By Mike Short
Have you begun the Intentional Wellness Plan (if not download it for free below this article) and wonder where we’re going with these simple 10 minute workouts? Then this article is for you.
The ease of a “workout” that only calls for 10 push-ups, 10 squats and 10 crunches can’t have much to offer right? I thought this was supposed to be CrossFit! After all, the Reebok CrossFit Games that air on ESPN depict the sport as an incredible athletic feat.
The athletes who compete truly are the “fittest on earth” as the brand advertises. And while it’s true these athletes are very impressive, they only represent a tiny percentage of the CrossFit community and give a false notion of what the core of CrossFit is about.
So, before you throw the Intentional Wellness Plan in the garbage because you aren’t doing any butterfly pull-ups or unbroken muscle ups yet, let me explain why we’re starting where we are and the direction we’re headed.
Most of us starting this new plan haven’t been in any kind of fitness routine for quite some time and we sure haven’t been paying attention to the kind of food we scarf down, unless you mean the number of helpings we eat.
So even though our minds tell us that we’re 23 and are still a part of the 300lb Bench Press Club and can run a 6 minute mile, our bodies tell us something drastically different. If you’re anything like me, you’re anxious to hurry up and get to the hard stuff. Unfortunately, doing that is almost sure to leave you with an injury that will sideline you even longer.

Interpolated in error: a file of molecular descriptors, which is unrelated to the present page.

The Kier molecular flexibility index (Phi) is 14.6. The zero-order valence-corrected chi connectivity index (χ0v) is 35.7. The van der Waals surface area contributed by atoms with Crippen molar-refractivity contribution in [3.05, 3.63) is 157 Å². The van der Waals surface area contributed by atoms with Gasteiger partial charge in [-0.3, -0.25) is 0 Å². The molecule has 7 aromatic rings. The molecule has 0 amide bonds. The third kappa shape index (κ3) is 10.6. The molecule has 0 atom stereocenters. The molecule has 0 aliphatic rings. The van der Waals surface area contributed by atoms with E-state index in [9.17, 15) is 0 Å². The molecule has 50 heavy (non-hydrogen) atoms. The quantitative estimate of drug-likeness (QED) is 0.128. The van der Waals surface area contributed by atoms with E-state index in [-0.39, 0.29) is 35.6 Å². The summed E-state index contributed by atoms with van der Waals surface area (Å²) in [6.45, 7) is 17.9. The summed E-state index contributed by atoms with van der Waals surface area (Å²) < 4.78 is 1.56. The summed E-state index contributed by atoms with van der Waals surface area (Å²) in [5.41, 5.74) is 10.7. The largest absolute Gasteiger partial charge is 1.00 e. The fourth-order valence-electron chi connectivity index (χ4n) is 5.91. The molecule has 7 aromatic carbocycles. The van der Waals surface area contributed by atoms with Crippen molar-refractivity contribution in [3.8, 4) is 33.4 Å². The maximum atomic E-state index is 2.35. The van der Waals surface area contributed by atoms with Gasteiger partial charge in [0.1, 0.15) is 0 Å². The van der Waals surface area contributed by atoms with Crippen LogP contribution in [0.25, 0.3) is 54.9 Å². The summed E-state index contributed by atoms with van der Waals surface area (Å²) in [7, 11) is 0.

Fitness, just like any acquired skill such as mathematics or shooting, will diminish over time if not practiced. Use it or lose it.
The idea behind beginning slowly has two basic fundamental ideas: (1) begin creating consistent and positive habits, and (2) develop the core strength and range of motion necessary to move on to more dynamic movements.
By getting up every morning and knocking out your workout, however simple it may seem, you’re training your brain to place fitness into your day. This habit of exercise, just like prayer, will help build the routine of making time for taking care of yourself so that in turn you can take care of others.
This slow change in your daily habit will lead to consistency, core strength, and a full incorporation of exercise in your life. Once we master these smaller steps, then we’ll be able to handle more difficult workouts down the road without injury or giving up.
We all know that in order to support a house you first must have a solid foundation. The slow start to our workouts are intended to build a strong foundation in two areas: strength and increased range of motion. Both of these skills are imperative to have dialed in before you begin more intense work outs.
Yes, there is a disadvantage that you have by doing these movements in your own home and not at a gym where there are certified trainers to help you when your technique goes south. However, I wouldn’t tell you to do anything I haven’t done myself. This is how I learned and developed these movements in my own garage. By watching the videos we provide and practicing on your own you can gain the confidence in the points of performance that are outlined in the videos.
Going slow and developing the strength and the range of motion necessary for these types of workouts will set you up to perform at a high level down the road.
I hope that you’re creating new, long lasting habits with the Intentional Wellness Plan. Please share your experience… we’d love to hear how it’s going!